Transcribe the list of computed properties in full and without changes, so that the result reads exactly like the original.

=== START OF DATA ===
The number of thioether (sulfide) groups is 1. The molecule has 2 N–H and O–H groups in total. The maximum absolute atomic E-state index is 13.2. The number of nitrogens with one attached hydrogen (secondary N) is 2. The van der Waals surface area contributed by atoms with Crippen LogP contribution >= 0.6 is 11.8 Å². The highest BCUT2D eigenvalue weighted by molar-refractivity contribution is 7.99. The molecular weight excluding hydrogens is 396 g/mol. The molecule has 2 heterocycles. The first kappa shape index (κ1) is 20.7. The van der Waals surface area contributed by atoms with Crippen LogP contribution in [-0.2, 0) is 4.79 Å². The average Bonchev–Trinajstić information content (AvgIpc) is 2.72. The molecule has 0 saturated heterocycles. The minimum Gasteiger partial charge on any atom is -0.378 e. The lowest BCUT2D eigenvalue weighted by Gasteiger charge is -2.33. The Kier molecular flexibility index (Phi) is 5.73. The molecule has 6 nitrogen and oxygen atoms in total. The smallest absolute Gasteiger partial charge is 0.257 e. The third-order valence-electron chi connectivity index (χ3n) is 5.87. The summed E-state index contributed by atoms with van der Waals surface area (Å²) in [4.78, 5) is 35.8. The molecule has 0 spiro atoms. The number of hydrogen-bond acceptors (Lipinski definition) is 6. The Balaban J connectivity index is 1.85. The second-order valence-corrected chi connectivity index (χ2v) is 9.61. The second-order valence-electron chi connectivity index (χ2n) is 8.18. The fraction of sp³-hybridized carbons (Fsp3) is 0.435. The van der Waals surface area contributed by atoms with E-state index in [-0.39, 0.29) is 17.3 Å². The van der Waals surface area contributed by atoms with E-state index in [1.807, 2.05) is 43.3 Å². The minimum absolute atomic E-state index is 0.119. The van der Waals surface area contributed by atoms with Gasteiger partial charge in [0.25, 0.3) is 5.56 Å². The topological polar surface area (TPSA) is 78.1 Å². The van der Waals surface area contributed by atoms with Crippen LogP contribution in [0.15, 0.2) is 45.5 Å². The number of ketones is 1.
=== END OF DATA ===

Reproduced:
The number of thioether (sulfide) groups is 1. The molecule has 2 N–H and O–H groups in total. The maximum absolute atomic E-state index is 13.2. The number of nitrogens with one attached hydrogen (secondary N) is 2. The van der Waals surface area contributed by atoms with Crippen LogP contribution >= 0.6 is 11.8 Å². The highest BCUT2D eigenvalue weighted by molar-refractivity contribution is 7.99. The molecular weight excluding hydrogens is 396 g/mol. The molecule has 2 heterocycles. The first kappa shape index (κ1) is 20.7. The van der Waals surface area contributed by atoms with Crippen LogP contribution in [-0.2, 0) is 4.79 Å². The average Bonchev–Trinajstić information content (AvgIpc) is 2.72. The molecule has 0 saturated heterocycles. The minimum Gasteiger partial charge on any atom is -0.378 e. The lowest BCUT2D eigenvalue weighted by Gasteiger charge is -2.33. The Kier molecular flexibility index (Phi) is 5.73. The molecule has 6 nitrogen and oxygen atoms in total. The smallest absolute Gasteiger partial charge is 0.257 e. The third-order valence-electron chi connectivity index (χ3n) is 5.87. The summed E-state index contributed by atoms with van der Waals surface area (Å²) in [4.78, 5) is 35.8. The molecule has 0 spiro atoms. The number of hydrogen-bond acceptors (Lipinski definition) is 6. The Balaban J connectivity index is 1.85. The second-order valence-corrected chi connectivity index (χ2v) is 9.61. The second-order valence-electron chi connectivity index (χ2n) is 8.18. The fraction of sp³-hybridized carbons (Fsp3) is 0.435. The van der Waals surface area contributed by atoms with E-state index in [-0.39, 0.29) is 17.3 Å². The van der Waals surface area contributed by atoms with E-state index in [1.807, 2.05) is 43.3 Å². The minimum absolute atomic E-state index is 0.119. The van der Waals surface area contributed by atoms with Gasteiger partial charge in [0.25, 0.3) is 5.56 Å². The topological polar surface area (TPSA) is 78.1 Å². The van der Waals surface area contributed by atoms with Crippen LogP contribution in [0.15, 0.2) is 45.5 Å². The number of ketones is 1.